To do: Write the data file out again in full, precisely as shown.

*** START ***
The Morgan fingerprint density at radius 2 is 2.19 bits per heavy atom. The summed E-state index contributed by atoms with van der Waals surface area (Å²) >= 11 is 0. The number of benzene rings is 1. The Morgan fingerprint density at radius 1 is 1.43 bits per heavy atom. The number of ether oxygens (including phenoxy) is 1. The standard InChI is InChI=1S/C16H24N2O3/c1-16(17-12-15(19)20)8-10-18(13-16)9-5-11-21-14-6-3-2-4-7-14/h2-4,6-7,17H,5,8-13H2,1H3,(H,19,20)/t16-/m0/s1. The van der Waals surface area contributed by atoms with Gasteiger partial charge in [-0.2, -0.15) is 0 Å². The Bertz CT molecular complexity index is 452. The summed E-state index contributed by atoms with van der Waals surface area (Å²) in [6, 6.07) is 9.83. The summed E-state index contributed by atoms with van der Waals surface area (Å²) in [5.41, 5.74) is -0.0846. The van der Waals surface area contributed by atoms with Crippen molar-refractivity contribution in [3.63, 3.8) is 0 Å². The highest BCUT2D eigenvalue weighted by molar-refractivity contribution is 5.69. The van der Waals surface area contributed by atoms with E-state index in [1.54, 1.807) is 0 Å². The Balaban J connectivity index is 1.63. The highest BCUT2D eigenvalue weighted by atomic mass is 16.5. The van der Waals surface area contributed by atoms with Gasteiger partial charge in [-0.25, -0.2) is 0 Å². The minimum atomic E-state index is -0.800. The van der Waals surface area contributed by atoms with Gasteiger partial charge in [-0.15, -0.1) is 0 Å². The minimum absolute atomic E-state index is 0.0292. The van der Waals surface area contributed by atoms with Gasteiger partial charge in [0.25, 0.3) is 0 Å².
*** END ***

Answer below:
The Morgan fingerprint density at radius 2 is 2.19 bits per heavy atom. The summed E-state index contributed by atoms with van der Waals surface area (Å²) >= 11 is 0. The number of benzene rings is 1. The Morgan fingerprint density at radius 1 is 1.43 bits per heavy atom. The number of ether oxygens (including phenoxy) is 1. The standard InChI is InChI=1S/C16H24N2O3/c1-16(17-12-15(19)20)8-10-18(13-16)9-5-11-21-14-6-3-2-4-7-14/h2-4,6-7,17H,5,8-13H2,1H3,(H,19,20)/t16-/m0/s1. The van der Waals surface area contributed by atoms with Gasteiger partial charge in [-0.2, -0.15) is 0 Å². The Bertz CT molecular complexity index is 452. The summed E-state index contributed by atoms with van der Waals surface area (Å²) in [6, 6.07) is 9.83. The summed E-state index contributed by atoms with van der Waals surface area (Å²) in [5.41, 5.74) is -0.0846. The van der Waals surface area contributed by atoms with Crippen molar-refractivity contribution in [3.63, 3.8) is 0 Å². The highest BCUT2D eigenvalue weighted by molar-refractivity contribution is 5.69. The van der Waals surface area contributed by atoms with E-state index in [1.54, 1.807) is 0 Å². The Balaban J connectivity index is 1.63. The highest BCUT2D eigenvalue weighted by atomic mass is 16.5. The van der Waals surface area contributed by atoms with Gasteiger partial charge in [-0.25, -0.2) is 0 Å². The minimum atomic E-state index is -0.800. The van der Waals surface area contributed by atoms with Gasteiger partial charge in [-0.15, -0.1) is 0 Å². The minimum absolute atomic E-state index is 0.0292. The van der Waals surface area contributed by atoms with Gasteiger partial charge in [0.25, 0.3) is 0 Å².